Berni Inn

From Wikipedia, the free encyclopedia
  (Redirected from Berni)
Jump to: navigation, search
text
The Berni Inn logo

Berni Inn was a chain of British steakhouses, established in 1955. It was established by brothers Frank and Aldo Berni, who modelled the chain on restaurants they had seen in America. The restaurants introduced the postwar British public to its own home-grown restaurant chain, which came with its own pre-stylised restaurants with Tudor-looking false oak beams and white walls.[1]

By 1970 the chain comprised 147 hotels and restaurants, including the New Inn at Gloucester, the Mitre at Oxford, and several in Japan.[2] It was the largest food chain outside the USA.[2]

History[edit]

Brothers Aldo and Frank Berni, alongside their partner Paul Rosse, opened the first Berni Inn on 27 July 1956 at The Rummer, a historic pub in central Bristol.[3] More outlets were opened, and the company went public in 1962.[3]

The chain offered slick service and value for money, achieved partly by offering only a limited meat-based menu and a relatively small wine list. It had a loyal and regular following and quickly expanded through the 1960s, first throughout Bristol, and then through much of the rest of the country.

Unlike other restaurants, Berni Inns did not do their own butchery but bought in quality steaks already prepared. Behind the scenes, staff training manuals showed that they expected high standards from their employees.[4] In addition, the company was keen on in-house achievement; ranging from bonuses for high sales and good reputation, and setting company records for staff skill.[5]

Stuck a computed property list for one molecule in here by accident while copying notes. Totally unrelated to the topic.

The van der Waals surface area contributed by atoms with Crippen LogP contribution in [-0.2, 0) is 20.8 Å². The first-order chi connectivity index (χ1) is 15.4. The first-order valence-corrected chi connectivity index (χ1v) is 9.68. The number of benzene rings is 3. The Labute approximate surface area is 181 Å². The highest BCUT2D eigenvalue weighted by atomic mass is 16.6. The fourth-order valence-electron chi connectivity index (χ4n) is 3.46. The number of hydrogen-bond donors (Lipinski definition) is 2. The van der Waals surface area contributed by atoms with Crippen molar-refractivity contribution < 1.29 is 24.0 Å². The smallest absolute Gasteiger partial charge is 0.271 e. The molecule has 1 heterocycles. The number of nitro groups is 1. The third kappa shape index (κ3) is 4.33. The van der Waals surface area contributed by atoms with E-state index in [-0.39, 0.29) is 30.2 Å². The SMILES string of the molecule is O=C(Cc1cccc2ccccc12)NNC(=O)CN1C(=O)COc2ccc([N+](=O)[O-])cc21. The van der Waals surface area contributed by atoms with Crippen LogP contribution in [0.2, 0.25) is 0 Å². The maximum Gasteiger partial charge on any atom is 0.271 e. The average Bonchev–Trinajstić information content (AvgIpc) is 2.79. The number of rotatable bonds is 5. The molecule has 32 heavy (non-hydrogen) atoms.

The chain was sold to Grand Metropolitan for £14.5m in 1970 and then sold to Whitbread in 1995, who converted the outlets into their own Beefeater and Brewers Fayre restaurants.[3]

Their brother Marco managed the famous and prestigious Harvey's Restaurant Bristol in the 1960s.

Aldo Berni died in 1997 at the age of 88.[6] Frank died 10 July 2000, aged 96.[7]

The first female manager within the Berni Inn franchise was Mrs Gerda Thut,[8] who took over The Sawyer's Arms in Nottingham in the 1960s. This was noted as a progressive step in management and equality at the time, and Mrs Thut was known as 'The Lady with the Keys'.[9] Mrs Thut died on 17 October 2011, aged 86.

Fare[edit]

A typical menu was of the form:[10]

n.b. Stilton tended only to be available in the more expensive section of the restaurant.

The most commonly ordered meal, even as late as the 1980s, was prawn cocktail, steak and Black Forest gateau.[11] This is sometimes called the Great British Meal. As Simon Hopkinson and Lindsey Bareham note in their 1997 book The Prawn Cocktail Years, "cooked as it should be, this much derided and often ridiculed dinner is still something very special indeed".[12]

In popular culture[edit]

In the Red Dwarf episode "Better Than Life", Holly notes that even though loneliness weighs heavily on us all, "Personally, the only thing that keeps me going is the thought that we are over 60 billion miles away from the nearest Berni Inn."

The restaurants were also mentioned in the Only Fools & Horses episode "Yesterday Never Comes", where Del takes his date.

References[edit]